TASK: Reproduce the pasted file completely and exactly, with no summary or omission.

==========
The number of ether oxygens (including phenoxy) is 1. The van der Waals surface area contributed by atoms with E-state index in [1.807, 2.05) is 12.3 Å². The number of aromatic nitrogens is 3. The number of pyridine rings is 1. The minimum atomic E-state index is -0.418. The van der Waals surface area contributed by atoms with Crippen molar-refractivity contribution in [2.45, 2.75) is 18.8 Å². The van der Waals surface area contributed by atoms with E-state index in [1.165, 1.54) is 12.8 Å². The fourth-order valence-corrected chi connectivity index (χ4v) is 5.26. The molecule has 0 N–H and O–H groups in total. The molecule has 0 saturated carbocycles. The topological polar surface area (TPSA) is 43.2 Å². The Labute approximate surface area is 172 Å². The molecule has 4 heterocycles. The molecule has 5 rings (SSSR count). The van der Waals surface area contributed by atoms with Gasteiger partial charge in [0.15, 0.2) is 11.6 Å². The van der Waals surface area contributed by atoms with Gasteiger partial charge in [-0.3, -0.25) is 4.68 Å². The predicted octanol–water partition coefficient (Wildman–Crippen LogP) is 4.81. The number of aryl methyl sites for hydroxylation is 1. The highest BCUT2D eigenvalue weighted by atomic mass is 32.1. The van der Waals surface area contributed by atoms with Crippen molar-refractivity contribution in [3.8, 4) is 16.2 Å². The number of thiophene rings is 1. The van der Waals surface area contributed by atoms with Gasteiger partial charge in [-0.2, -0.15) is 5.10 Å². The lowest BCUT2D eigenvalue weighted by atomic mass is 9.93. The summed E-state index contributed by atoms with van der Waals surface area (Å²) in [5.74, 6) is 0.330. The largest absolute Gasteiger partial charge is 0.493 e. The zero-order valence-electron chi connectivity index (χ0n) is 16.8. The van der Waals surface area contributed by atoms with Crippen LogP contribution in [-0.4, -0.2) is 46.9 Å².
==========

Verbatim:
The number of ether oxygens (including phenoxy) is 1. The van der Waals surface area contributed by atoms with E-state index in [1.807, 2.05) is 12.3 Å². The number of aromatic nitrogens is 3. The number of pyridine rings is 1. The minimum atomic E-state index is -0.418. The van der Waals surface area contributed by atoms with Crippen molar-refractivity contribution in [2.45, 2.75) is 18.8 Å². The van der Waals surface area contributed by atoms with E-state index in [1.165, 1.54) is 12.8 Å². The fourth-order valence-corrected chi connectivity index (χ4v) is 5.26. The molecule has 0 N–H and O–H groups in total. The molecule has 0 saturated carbocycles. The topological polar surface area (TPSA) is 43.2 Å². The Labute approximate surface area is 172 Å². The molecule has 4 heterocycles. The molecule has 5 rings (SSSR count). The van der Waals surface area contributed by atoms with Gasteiger partial charge in [0.15, 0.2) is 11.6 Å². The van der Waals surface area contributed by atoms with Gasteiger partial charge in [-0.3, -0.25) is 4.68 Å². The predicted octanol–water partition coefficient (Wildman–Crippen LogP) is 4.81. The number of aryl methyl sites for hydroxylation is 1. The highest BCUT2D eigenvalue weighted by atomic mass is 32.1. The van der Waals surface area contributed by atoms with Crippen molar-refractivity contribution in [3.8, 4) is 16.2 Å². The number of thiophene rings is 1. The van der Waals surface area contributed by atoms with Gasteiger partial charge in [-0.2, -0.15) is 5.10 Å². The lowest BCUT2D eigenvalue weighted by atomic mass is 9.93. The summed E-state index contributed by atoms with van der Waals surface area (Å²) in [5.74, 6) is 0.330. The largest absolute Gasteiger partial charge is 0.493 e. The zero-order valence-electron chi connectivity index (χ0n) is 16.8. The van der Waals surface area contributed by atoms with Crippen LogP contribution in [-0.4, -0.2) is 46.9 Å².